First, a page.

Cervical intraepithelial neoplasms; Cohort studies; Human papillomavirus; Uterine cervical neoplasms
The possible beneficial effects of chronic low-dose irradiation (LDR) and its mechanism of action in a variety of pathophysiological processes such as cancer are a subject of intense investigation. While animal studies involving long-term exposure to LDR have yielded encouraging results, the influence of LDR at the cellular level has been less well defined. We reasoned that since natural killer (NK) cells constitute an early responder to exogenous stress, NK cells may reveal sentinel alterations in function upon exposure to LDR. When purified NK cells received LDR at 4.2 mGy/h for a total of 0.2 Gy in vitro, no significant difference in cell viability was observed. Likewise, no functional changes were detected in LDR-exposed NK cells, demonstrating that LDR alone was insufficient to generate changes at the cellular level. Nonetheless, significant augmentation of cytotoxic, but not proliferative, function was detected when NK cells were stimulated with low-dose IL-2 prior to irradiation. This enhancement of NK cytotoxicity was not due to alterations in NK-activating receptors, NK1.1, NKG2D, CD69 and 2B4, or changes in the rate of early or late apoptosis. Therefore, LDR, in the presence of suboptimal cytokine levels, can facilitate anti-tumor cytotoxicity of NK cells without influencing cellular proliferation or apoptosis. Whether these results translate to in vivo consequences remains to be seen; however, our data provide initial evidence that exposure to LDR can lead to subtle immune-enhancing effects on NK cells and may explain, in part, the functional basis underlying, diverse beneficial effects seen in the animals chronically exposed to LDR.
Low-dose radiation; natural killer cells; natural cytotoxicity; innate immunity
We tested the efficacy of dual targeting of vascular endothelial growth factor (VEGF) and the alphaVbeta3 integrin in orthotopic mouse models of ovarian cancer.
In the SKOV3ip1 model, both single-agent bevacizumab and etaracizumab reduced tumor growth by 52–63% (p < 0.05), while combined therapy reduced growth by 63–74% compared to either agent alone (p < 0.05). Furthermore, bevacizumab/paclitaxel was superior to paclitaxel alone (weight reduction by 53%, p < 0.05), but etaracizumab/paclitaxel was not. Combining all three agents was more effective than either agent with paclitaxel (p < 0.05). Significantly, both bevacizumab and etaracizumab each sensitized the taxane-resistant SKOV3TRip2 cells to paclitaxel, reducing growth by 56–73% (p < 0.05). Both agents decreased proliferation and microvessel density, and increased apoptosis, alone and in combination with paclitaxel. In the HeyA8 model, there was significantly reduced growth with bevacizumab treatment, but not with etaracizumab, and combination therapy was not superior to bevacizumab alone.
In vivo therapy experiments were conducted in chemo-sensitive (SKOV3ip1, HeyA8) and -resistant (SKOV3TRip2) ovarian cancer models. VEGF was targeted with bevacizumab and alphaVbeta3 with etaracizumab. Mice were treated with each agent alone, together, or in combination with paclitaxel for assessment of tumor growth. Tumor specimens were tested for proliferative index, microvessel density and apoptosis.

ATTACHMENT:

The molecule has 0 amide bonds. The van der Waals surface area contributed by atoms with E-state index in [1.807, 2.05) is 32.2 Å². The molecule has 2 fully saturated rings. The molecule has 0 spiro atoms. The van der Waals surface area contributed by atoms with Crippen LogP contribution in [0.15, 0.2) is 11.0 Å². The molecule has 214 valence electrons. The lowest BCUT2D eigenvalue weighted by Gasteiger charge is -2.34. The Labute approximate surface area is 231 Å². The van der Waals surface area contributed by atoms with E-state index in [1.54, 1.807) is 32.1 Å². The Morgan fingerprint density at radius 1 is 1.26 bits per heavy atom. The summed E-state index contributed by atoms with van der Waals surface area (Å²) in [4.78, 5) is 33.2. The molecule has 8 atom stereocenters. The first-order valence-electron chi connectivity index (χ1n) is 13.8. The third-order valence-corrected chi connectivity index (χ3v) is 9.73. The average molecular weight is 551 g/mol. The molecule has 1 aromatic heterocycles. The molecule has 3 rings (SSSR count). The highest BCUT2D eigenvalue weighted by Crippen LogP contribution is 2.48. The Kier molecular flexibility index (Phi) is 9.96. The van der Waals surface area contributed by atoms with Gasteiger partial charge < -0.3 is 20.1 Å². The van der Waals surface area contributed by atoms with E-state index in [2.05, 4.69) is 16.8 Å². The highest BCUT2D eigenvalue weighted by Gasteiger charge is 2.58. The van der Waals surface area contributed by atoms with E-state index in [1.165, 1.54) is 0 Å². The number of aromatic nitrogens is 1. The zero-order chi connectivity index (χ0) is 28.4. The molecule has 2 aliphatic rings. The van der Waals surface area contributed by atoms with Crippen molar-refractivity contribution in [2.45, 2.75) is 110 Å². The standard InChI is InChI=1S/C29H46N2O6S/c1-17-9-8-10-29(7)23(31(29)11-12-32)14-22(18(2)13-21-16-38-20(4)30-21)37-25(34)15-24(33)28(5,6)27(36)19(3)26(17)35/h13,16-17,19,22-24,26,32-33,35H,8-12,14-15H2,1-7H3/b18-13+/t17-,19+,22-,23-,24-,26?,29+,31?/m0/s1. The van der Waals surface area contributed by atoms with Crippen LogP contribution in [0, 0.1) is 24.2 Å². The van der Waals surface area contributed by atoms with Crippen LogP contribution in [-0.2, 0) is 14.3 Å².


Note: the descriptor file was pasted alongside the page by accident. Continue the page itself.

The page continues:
Bevacizumab and etaracizumab are more effective in combination than individually in some ovarian cancer models, but not all. Both can sensitize taxane-resistant ovarian cancer cells to paclitaxel, though bevacizumab was superior to etaracizumab in this regard. Further study of this dual anti-angiogenic therapy is warranted.
VEGF; alphaVbeta3; bevacizumab; etaracizumab; ovarian cancer
The cell–microenvironment interaction is critical for cells to perceive environmental cues and co-ordinate signaling cascades to regulate physiological functions. Herein, a soft-lithography technique, micropattern via micromolding in capillaries (MIMIC), is explored to create cell-adhesive micropatterns on glass coverslips. Genetically encoded Src and RhoA fluorescence resonance energy transfer (FRET) biosensors are used to monitor the Src and RhoA activities in nonpatterned cells (stochastically migrating cells, SMCs) and those constrained to grow on micropatterned surfaces (restrictedly migrating cells, RMCs). The results reveal that epidermal growth factor (EGF) induces a decrease of RhoA and an increase of Src activities with biphasic time courses in RMCs. In contrast, the time courses of such activities in SMCs upon EGF stimulation are relatively monophasic. The inhibition of Src activity, actin network, or myosin machinery abolishes the biphasic RhoA response upon EGF stimulation in RMCs. The results indicate that this microenvironment effect on the biphasic RhoA activation in RMCs is mediated by Src and actomyosin machinery. Through the integration of FRET and micropatterning technologies, it is demonstrated that the microenvironment impacts significantly on cell shapes and subsequently the spatiotemporal signaling network of RhoA and Src in living cells. The results help to advance mechanistic understanding of how cells perceive and interpret microenvironments to co-ordinate intracellular molecular signals and ultimately physiological responses.